The majority of AT&T services have been restored after a bomb in a recreational vehicle exploded on Christmas in downtown Nashville and damaged an AT&T facility, leaving outages across north Alabama and causing issues for local law enforcement.
“Our mobility network is now operating normally; nearly all home internet and video customers have been restored and our business customers are back online,” AT&T Communications CEO Jeff McElfresh said Monday.
The company is waiving wireless data overages in 1,166 zip codes across Alabama, Tennessee, Kentucky, Indiana, Georgia, Illinois and Missouri from Sunday to Thursday. Customers who were affected can also receive credits for their service charges, according to McElfresh.
Lawrence County Chief Deputy Tim Sandlin said the Sheriff’s Office experienced some cell service and data interruptions.
“It was inconvenient but not a significant issue,” Sandlin said. “We switched to different communication methods. We had redundancies built in with satellite communication capability and some Verizon service capability.”
The outage affected the Morgan County Sheriff’s Office’s FirstNet cell service to deputy phones, said public information officer Mike Swafford. “It also knocked our patrol unit’s data connection offline,” Swafford said. “Our radios still worked.”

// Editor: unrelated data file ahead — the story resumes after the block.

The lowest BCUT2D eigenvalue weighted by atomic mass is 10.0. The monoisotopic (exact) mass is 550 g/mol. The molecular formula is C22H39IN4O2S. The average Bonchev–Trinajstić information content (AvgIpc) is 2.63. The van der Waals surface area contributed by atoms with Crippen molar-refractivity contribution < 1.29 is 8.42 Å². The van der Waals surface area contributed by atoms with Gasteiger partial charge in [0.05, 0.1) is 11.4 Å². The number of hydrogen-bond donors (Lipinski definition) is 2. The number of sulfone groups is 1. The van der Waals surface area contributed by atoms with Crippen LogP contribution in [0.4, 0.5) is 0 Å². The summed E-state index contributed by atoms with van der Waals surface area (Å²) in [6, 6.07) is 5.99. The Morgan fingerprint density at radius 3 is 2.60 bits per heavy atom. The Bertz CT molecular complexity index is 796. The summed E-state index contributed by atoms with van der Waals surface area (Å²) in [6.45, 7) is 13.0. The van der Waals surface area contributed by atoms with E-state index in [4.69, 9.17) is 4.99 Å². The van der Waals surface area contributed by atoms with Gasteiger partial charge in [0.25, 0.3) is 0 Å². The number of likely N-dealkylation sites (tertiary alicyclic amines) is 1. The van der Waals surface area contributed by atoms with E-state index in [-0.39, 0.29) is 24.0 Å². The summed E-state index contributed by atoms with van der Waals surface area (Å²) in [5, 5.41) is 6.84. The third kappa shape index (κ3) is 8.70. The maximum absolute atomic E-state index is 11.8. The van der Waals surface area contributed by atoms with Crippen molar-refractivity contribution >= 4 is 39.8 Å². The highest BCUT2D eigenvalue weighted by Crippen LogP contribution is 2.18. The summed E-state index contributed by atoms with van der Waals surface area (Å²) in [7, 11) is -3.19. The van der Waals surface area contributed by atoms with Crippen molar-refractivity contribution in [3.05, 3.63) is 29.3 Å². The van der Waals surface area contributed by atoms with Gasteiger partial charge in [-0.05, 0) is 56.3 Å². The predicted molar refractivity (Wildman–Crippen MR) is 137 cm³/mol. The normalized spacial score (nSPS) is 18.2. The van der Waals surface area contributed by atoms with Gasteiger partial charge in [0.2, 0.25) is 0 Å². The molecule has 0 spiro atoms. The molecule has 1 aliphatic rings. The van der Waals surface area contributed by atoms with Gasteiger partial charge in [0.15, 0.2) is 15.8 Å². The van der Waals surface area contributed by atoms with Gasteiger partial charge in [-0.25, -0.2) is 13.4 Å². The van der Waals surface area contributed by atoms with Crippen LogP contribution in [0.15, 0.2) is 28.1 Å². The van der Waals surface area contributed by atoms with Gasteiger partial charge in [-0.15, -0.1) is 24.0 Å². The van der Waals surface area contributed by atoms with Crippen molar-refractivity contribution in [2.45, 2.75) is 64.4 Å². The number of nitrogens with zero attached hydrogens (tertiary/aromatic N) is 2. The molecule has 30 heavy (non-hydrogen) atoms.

FirstNet, built by AT&T, is exclusively for first responders including law enforcement, fire protection services and emergency 911 call dispatching.
The issues lasted about 30 hours, according to Swafford. “It all came back on around 11 p.m. Saturday,” he said.
McElfresh said that recovery work was to continue Monday as the company addresses the few remaining services and customers that still may be impacted.
“Twenty-three of our disaster recovery technology and support trailers arrived in Nashville” on Sunday, he said. “This equipment will be critical as we maintain service and make repairs in the days ahead.”
McElfresh said AT&T still had 11 portable cell sites running in the region to support customers and first responders.
“We have begun to turn down portable sites that are no longer needed given the recovery of service, but we will have resources standing by in the region as needed,” he said.